The word ring worm used for this disease does not correctly describe it. For, the disease is not caused by any worm but by a fungus which is a very minute form of vegetable plant life that grows on the skin.
The disease is more annoying than dangerous. It is serious only when the skin breaks up due to scratching and this leads to secondary infection.
Ringworm infection occurs in the scalp, the body, the feet and the nails. Ringworm of the scalp is most common in children, because of the lack of protective fatty acids in their scalps. These fatty acids are produced only in adult life and make the scalp of an adult person resistant to ringworm infection. The infection is more frequent in boys than in girls because boys have shorter hair and the scalp is relatively less protected.
The disease spreads on the skin and extends deeper into the hair roots and also up along the hair. The affected hair becomes dull and breaks off near its root. This leaves bald spots on the scalp which may assume a shabby appearance on account of the raised grey scales that protrude from the infected areas. The patches of ringworm on the body are usually round or oval with raised pink and scaly rings which show a clean space in the centre. The itching in the infected part helps to spread infection through the nails to other healthy parts of the body. If it is not treated for a long time, the infection becomes chronic and is, then, difficult to get rid of.
Ringworm of the body commonly affects the face and the neck. Ringworm of the feet, also known as the ‘athelete’s foot’ is more prevalent in summer. Infection is conveyed from one person to another through common usage of bath mats, bath tubs and swimming pools. The fungus, which causes the ringworm to grow easily in the warm and moist parts of the body, thrives between the toes. It finds a suitable place to live on account of perspiration in this region.
Ringworm is passed from an infected child to a healthy one through contact. It may also spread through the use of articles such as towels soap of the infected child. Sometimes, it is spread by infected domestic animals, such as dogs and cats.
The use of suppressive lotions or ointments for the treatment of ringworm may give temporaory relief but does not eradicate the root of the disease. The best way to deal with this disease is to cleanse the blood stream and the body.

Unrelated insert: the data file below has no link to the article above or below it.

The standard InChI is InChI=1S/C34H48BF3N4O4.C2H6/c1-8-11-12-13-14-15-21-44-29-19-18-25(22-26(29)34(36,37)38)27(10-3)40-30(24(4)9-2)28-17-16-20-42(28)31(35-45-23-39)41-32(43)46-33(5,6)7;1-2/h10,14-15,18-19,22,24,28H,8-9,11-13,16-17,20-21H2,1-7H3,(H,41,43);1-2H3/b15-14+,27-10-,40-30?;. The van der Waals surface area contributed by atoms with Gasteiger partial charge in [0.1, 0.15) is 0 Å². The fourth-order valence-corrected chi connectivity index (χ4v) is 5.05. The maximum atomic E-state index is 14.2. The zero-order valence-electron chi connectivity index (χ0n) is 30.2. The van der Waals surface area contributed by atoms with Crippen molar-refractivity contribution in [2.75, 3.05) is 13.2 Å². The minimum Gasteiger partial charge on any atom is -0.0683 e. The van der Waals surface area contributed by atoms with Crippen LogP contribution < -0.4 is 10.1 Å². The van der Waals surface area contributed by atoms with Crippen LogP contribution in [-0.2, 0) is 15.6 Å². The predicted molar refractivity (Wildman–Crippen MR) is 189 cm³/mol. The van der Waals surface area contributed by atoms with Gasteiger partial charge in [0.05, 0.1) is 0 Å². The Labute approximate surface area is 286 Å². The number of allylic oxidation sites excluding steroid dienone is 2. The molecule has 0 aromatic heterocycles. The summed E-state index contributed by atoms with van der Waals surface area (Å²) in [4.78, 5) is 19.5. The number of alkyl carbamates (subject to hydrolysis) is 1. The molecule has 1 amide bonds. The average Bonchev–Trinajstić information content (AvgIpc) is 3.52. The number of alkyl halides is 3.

To begin with, the child should be placed on an all-fruit diet for two or three days. He should take fresh juicy fruits, such as apple,orange, papaya, pineapple and pomegranate, during this period. This will help eliminate morbid matter from the body and lead to substantial improvement, a warm-water enema may be administered during this period to cleanse the bowels, if possible.
Fruits, salt-free, raw or steamed vegetables accompanied with whole wheat chappatis may be taken after the all-fruit diet. After a few days, curd and milk may be added to the diet. The child- patient may thereafter gradually embark upon a well-balanced diet according to his age. The emphasis should be on whole grain cereals, raw or lightly-cooked vegetables and fresh fruits. This diet may be supplemented with vegetable oils, honey and yeast.
The child should avoid tea, coffee, and all condiments and highly flavoured dishes, as well as sugar, white flour products, denatured cereals and tinned or bottled foods.
Certain home remedies have been found beneficial in the treatment of ringworm. One of the most effective of these is the use of mustard (raye) seeds. A paste made from these should be applied extgernally over the areas affected with ringworm. Before application of this paste, the skin should be washed thoroughly with hot water.
The use of new papaya has also been found beneficial in the treatment of ringworm. A few slice of this unripe fruit should be rubbed on the ringworm patches twice daily. A paste made from dry seeds of papaya can also be applied beneficially on these patches.
The use of castor (arandi) oil, is valuable in case of ringworm of the head. This oil should be rubbed liberally on the affected parts. Noticeable improvement will take place within two or three days.
Raw vegetable juices, especially carrot juice in combination with spinach juice, have proved beneficial in the treatment of ringworm. The formula proportion considered helpful in this combination are carrot juice 150 ml. and spinach 100 ml. to make 250 ml. of combined juice.
The child-patient should get as much fresh air as possible. He should drink plenty of water and bathe twice daily. The skin with the exception of part affected with ringworm, should be vigorously rubbed with the palms of the hands before taking a bath.
Coconut oil may be applied to the portions affected with rignworm. It will help the skin to stay soft. Sunbathing is also beneficial and should be resorted to early in the morning. A light mud pack applied over the sites of the ringworm is also helpful. The pack should be applied for half an hour twice daily.
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